B. Purpose

This demonstration will support the creation of regional alliances for the development and implementation of skills training strategies focused on qualifying significant numbers of participants to work within the identified occupations at specific companies experiencing such shortages. This initiative acknowledges that communities and regions will be at different starting points in their responses to skill shortages. It is envisioned that this demonstration will be used to build a coalition of community-wide leaders to work with specific employers to identify skill shortages and then develop processes for ameliorating or eliminating them or to strengthen an existing partnership.

A major challenge, then, becomes how does a local workforce investment system work with employers to identify the skills they need, develop the necessary "just-in-time" training to respond to the need, and outreach to the workers who are being laid off soon enough to acquire the skills needed for the jobs that employers have. Another challenge to the community is how to encourage individuals currently in the workforce to continually upgrade their skills (life-long learning) so that if a layoff occurs the transition to a new job can be quicker and smoother-a benefit to the economic well-being of the community and the economic security of the family.

C. Activities Conducted as Part of Demonstration Program

There are four phases (or elements since they may run concurrently in some circumstances) in this initiative described below. Throughout the demonstration, it is expected that there will be cooperation with and active collaboration and consultation with the regional workforce investment system(s). This means that if the region which is proposed to be covered by the application submitted in response to this solicitation covers more than one local area designated pursuant to JTPA or WIA, the cooperation and consultation must take place from the onset of the development of application with the appropriate representatives and organizations in each local area, and on a continuing basis as plans, policies and systems are developed and implemented under a funded project. If there are regional strategies such as those authorized under WIA Section 116(c) in place currently, DOL expects those relationships will be built upon for the purpose of this initiative.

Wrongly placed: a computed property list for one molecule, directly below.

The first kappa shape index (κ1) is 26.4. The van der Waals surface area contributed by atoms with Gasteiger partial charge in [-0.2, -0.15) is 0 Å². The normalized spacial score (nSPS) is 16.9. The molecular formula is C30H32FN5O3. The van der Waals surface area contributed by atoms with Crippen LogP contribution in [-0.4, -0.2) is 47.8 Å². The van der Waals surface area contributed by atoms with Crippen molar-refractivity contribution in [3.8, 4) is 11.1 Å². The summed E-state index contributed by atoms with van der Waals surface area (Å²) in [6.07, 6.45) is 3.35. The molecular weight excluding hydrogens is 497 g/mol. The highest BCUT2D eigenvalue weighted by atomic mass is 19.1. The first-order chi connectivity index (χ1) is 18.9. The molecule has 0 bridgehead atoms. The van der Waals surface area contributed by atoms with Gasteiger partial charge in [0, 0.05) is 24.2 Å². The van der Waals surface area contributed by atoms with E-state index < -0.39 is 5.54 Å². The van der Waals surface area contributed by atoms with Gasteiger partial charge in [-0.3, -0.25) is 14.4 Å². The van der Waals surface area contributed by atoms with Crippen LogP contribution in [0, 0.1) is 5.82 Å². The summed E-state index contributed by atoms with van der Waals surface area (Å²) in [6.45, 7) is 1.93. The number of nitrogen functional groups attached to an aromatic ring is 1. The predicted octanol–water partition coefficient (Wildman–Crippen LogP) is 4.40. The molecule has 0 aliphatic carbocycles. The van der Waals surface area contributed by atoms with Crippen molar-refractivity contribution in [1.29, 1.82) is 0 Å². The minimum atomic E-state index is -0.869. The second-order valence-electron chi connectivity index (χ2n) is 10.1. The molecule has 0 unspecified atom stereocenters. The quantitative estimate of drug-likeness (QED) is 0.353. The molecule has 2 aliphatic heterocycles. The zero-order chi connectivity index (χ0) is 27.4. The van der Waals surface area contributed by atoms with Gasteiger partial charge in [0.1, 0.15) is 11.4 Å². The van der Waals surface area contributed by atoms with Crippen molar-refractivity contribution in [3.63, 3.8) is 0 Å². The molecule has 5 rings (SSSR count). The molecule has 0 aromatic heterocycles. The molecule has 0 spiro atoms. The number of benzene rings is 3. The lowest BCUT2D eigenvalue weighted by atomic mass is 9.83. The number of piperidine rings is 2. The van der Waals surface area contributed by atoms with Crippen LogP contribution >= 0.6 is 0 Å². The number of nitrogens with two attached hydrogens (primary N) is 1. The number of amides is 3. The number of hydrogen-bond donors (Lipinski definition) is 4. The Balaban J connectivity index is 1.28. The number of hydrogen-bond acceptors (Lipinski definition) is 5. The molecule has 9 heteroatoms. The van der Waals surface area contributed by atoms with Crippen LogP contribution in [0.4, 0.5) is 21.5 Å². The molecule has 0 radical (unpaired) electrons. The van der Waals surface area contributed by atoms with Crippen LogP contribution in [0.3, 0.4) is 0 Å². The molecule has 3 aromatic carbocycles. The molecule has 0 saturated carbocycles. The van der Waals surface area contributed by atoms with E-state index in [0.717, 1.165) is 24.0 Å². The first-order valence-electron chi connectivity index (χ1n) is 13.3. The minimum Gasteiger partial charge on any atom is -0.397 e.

1. Coalition Building

The first phase or element of a project will be the development and solidification of the coalition of all the partners--including community businesses (and business organizations), labor organizations, educational institutions--into a functioning entity.

Skill shortage assessment and planning is a dynamic process - reflecting the changing nature of business demands and labor market supplies. It is therefore anticipated that the partnerships established under this rubric would be open-ended and invite additional members - in particular from private industry - as emerging needs are perceived or additional sectors of industry are considered for further strategic planning.

A significant aspect of coalition building is the resources that partners can bring to the table and contribute to the partnership. DOL is not requiring a match for this competition. However, a major emphasis of this effort is to create entities and relationships which can sustain themselves once the partnership building grant has expired, and a key aspect of that sustainability will be the amount of resources--both cash and in kind--that can be generated by the participants in the partnership. Sustainability is an important consideration for the full implementation of the action plan, beyond the scope of this grant, that will be developed as part of this project and which is discussed immediately below.

2. Plan Development

The second phase or element of the project will involve activities to assess specific employer skill needs and to measure the gaps between the skills needed by industry and the skills held by dislocated and incumbent workers in the region. The application must identify what is known regarding the skill shortage needs of the employers, the present skill needs of the workforce and the training resources available to meet these needs. The selection of the assessment tools necessary to add to the existing body of knowledge including data sources, survey instruments, interview protocols, etc., as well as measurement processes, is a key aspect of the development of a strategy to address skill shortages.